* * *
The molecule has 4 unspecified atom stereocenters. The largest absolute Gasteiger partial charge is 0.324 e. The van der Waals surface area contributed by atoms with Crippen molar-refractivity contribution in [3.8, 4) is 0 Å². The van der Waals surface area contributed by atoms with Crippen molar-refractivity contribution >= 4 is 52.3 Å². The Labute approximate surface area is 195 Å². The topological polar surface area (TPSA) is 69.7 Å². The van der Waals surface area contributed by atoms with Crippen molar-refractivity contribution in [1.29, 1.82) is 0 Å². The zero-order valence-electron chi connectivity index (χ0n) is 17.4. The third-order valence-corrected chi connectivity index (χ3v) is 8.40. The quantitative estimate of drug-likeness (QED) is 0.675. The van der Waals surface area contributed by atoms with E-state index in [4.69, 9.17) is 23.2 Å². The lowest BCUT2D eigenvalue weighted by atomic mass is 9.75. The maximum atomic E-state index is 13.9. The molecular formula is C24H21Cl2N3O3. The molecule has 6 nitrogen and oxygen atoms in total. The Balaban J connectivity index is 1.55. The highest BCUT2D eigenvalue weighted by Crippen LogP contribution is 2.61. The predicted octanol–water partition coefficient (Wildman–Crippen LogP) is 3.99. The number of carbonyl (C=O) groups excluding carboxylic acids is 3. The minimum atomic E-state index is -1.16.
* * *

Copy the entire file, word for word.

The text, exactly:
The molecule has 4 unspecified atom stereocenters. The largest absolute Gasteiger partial charge is 0.324 e. The van der Waals surface area contributed by atoms with Crippen molar-refractivity contribution in [3.8, 4) is 0 Å². The van der Waals surface area contributed by atoms with Crippen molar-refractivity contribution >= 4 is 52.3 Å². The Labute approximate surface area is 195 Å². The topological polar surface area (TPSA) is 69.7 Å². The van der Waals surface area contributed by atoms with Crippen molar-refractivity contribution in [1.29, 1.82) is 0 Å². The zero-order valence-electron chi connectivity index (χ0n) is 17.4. The third-order valence-corrected chi connectivity index (χ3v) is 8.40. The quantitative estimate of drug-likeness (QED) is 0.675. The van der Waals surface area contributed by atoms with E-state index in [4.69, 9.17) is 23.2 Å². The lowest BCUT2D eigenvalue weighted by atomic mass is 9.75. The maximum atomic E-state index is 13.9. The molecular formula is C24H21Cl2N3O3. The molecule has 6 nitrogen and oxygen atoms in total. The Balaban J connectivity index is 1.55. The highest BCUT2D eigenvalue weighted by Crippen LogP contribution is 2.61. The predicted octanol–water partition coefficient (Wildman–Crippen LogP) is 3.99. The number of carbonyl (C=O) groups excluding carboxylic acids is 3. The minimum atomic E-state index is -1.16.